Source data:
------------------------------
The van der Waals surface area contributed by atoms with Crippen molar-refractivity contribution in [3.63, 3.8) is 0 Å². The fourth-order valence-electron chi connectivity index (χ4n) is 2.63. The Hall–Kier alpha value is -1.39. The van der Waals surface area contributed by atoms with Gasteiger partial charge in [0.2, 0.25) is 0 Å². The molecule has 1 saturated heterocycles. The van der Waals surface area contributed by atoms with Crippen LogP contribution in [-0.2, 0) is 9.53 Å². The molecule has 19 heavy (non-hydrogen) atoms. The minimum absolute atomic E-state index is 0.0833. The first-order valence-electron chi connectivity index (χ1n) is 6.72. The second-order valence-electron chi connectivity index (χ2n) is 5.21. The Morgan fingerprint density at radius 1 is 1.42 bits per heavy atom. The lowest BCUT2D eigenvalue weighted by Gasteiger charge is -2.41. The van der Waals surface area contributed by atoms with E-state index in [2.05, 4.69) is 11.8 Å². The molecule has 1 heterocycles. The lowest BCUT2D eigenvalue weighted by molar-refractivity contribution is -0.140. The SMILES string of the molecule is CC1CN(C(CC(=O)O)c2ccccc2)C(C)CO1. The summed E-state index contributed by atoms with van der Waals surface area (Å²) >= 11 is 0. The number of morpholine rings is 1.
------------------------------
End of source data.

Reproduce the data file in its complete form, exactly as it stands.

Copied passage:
The van der Waals surface area contributed by atoms with Crippen molar-refractivity contribution in [3.63, 3.8) is 0 Å². The fourth-order valence-electron chi connectivity index (χ4n) is 2.63. The Hall–Kier alpha value is -1.39. The van der Waals surface area contributed by atoms with Gasteiger partial charge in [0.2, 0.25) is 0 Å². The molecule has 1 saturated heterocycles. The van der Waals surface area contributed by atoms with Crippen LogP contribution in [-0.2, 0) is 9.53 Å². The molecule has 19 heavy (non-hydrogen) atoms. The minimum absolute atomic E-state index is 0.0833. The first-order valence-electron chi connectivity index (χ1n) is 6.72. The second-order valence-electron chi connectivity index (χ2n) is 5.21. The Morgan fingerprint density at radius 1 is 1.42 bits per heavy atom. The lowest BCUT2D eigenvalue weighted by Gasteiger charge is -2.41. The van der Waals surface area contributed by atoms with E-state index in [2.05, 4.69) is 11.8 Å². The molecule has 1 heterocycles. The lowest BCUT2D eigenvalue weighted by molar-refractivity contribution is -0.140. The SMILES string of the molecule is CC1CN(C(CC(=O)O)c2ccccc2)C(C)CO1. The summed E-state index contributed by atoms with van der Waals surface area (Å²) >= 11 is 0. The number of morpholine rings is 1.